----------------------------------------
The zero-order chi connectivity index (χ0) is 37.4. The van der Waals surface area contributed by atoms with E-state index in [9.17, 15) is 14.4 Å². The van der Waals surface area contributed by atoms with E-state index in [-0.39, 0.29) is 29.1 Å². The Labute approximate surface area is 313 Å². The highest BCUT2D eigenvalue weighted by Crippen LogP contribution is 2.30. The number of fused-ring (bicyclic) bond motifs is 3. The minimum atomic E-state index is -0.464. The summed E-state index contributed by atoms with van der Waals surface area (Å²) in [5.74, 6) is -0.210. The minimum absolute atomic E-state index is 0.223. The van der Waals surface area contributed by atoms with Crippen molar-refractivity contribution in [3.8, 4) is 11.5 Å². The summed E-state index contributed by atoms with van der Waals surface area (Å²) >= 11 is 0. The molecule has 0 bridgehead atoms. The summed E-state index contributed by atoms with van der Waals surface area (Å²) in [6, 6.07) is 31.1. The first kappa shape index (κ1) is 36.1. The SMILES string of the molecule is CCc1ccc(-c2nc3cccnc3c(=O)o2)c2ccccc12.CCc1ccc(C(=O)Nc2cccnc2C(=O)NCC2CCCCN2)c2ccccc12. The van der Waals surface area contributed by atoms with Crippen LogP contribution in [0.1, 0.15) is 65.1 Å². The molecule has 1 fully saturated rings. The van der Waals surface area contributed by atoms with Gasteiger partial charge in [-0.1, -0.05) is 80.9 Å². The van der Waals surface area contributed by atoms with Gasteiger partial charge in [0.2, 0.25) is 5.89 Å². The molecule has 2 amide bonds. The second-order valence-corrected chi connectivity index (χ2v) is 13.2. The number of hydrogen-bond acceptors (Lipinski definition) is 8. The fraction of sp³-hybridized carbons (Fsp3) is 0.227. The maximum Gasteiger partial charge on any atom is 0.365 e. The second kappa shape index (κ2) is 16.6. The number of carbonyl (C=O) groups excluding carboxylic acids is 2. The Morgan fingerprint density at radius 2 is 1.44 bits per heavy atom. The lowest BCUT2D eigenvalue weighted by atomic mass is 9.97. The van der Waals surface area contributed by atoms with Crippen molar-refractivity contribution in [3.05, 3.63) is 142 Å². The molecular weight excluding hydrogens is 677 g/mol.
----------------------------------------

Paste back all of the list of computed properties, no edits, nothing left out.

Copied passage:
The zero-order chi connectivity index (χ0) is 37.4. The van der Waals surface area contributed by atoms with E-state index in [9.17, 15) is 14.4 Å². The van der Waals surface area contributed by atoms with E-state index in [-0.39, 0.29) is 29.1 Å². The Labute approximate surface area is 313 Å². The highest BCUT2D eigenvalue weighted by Crippen LogP contribution is 2.30. The number of fused-ring (bicyclic) bond motifs is 3. The minimum atomic E-state index is -0.464. The summed E-state index contributed by atoms with van der Waals surface area (Å²) in [5.74, 6) is -0.210. The minimum absolute atomic E-state index is 0.223. The van der Waals surface area contributed by atoms with Crippen molar-refractivity contribution in [3.8, 4) is 11.5 Å². The summed E-state index contributed by atoms with van der Waals surface area (Å²) >= 11 is 0. The molecule has 0 bridgehead atoms. The summed E-state index contributed by atoms with van der Waals surface area (Å²) in [6, 6.07) is 31.1. The first kappa shape index (κ1) is 36.1. The SMILES string of the molecule is CCc1ccc(-c2nc3cccnc3c(=O)o2)c2ccccc12.CCc1ccc(C(=O)Nc2cccnc2C(=O)NCC2CCCCN2)c2ccccc12. The van der Waals surface area contributed by atoms with Crippen LogP contribution in [0.1, 0.15) is 65.1 Å². The molecule has 1 fully saturated rings. The van der Waals surface area contributed by atoms with Gasteiger partial charge in [-0.1, -0.05) is 80.9 Å². The van der Waals surface area contributed by atoms with Gasteiger partial charge in [0.2, 0.25) is 5.89 Å². The molecule has 2 amide bonds. The second-order valence-corrected chi connectivity index (χ2v) is 13.2. The number of hydrogen-bond acceptors (Lipinski definition) is 8. The fraction of sp³-hybridized carbons (Fsp3) is 0.227. The maximum Gasteiger partial charge on any atom is 0.365 e. The second kappa shape index (κ2) is 16.6. The number of carbonyl (C=O) groups excluding carboxylic acids is 2. The Morgan fingerprint density at radius 2 is 1.44 bits per heavy atom. The lowest BCUT2D eigenvalue weighted by atomic mass is 9.97. The van der Waals surface area contributed by atoms with Crippen molar-refractivity contribution in [3.05, 3.63) is 142 Å². The molecular weight excluding hydrogens is 677 g/mol.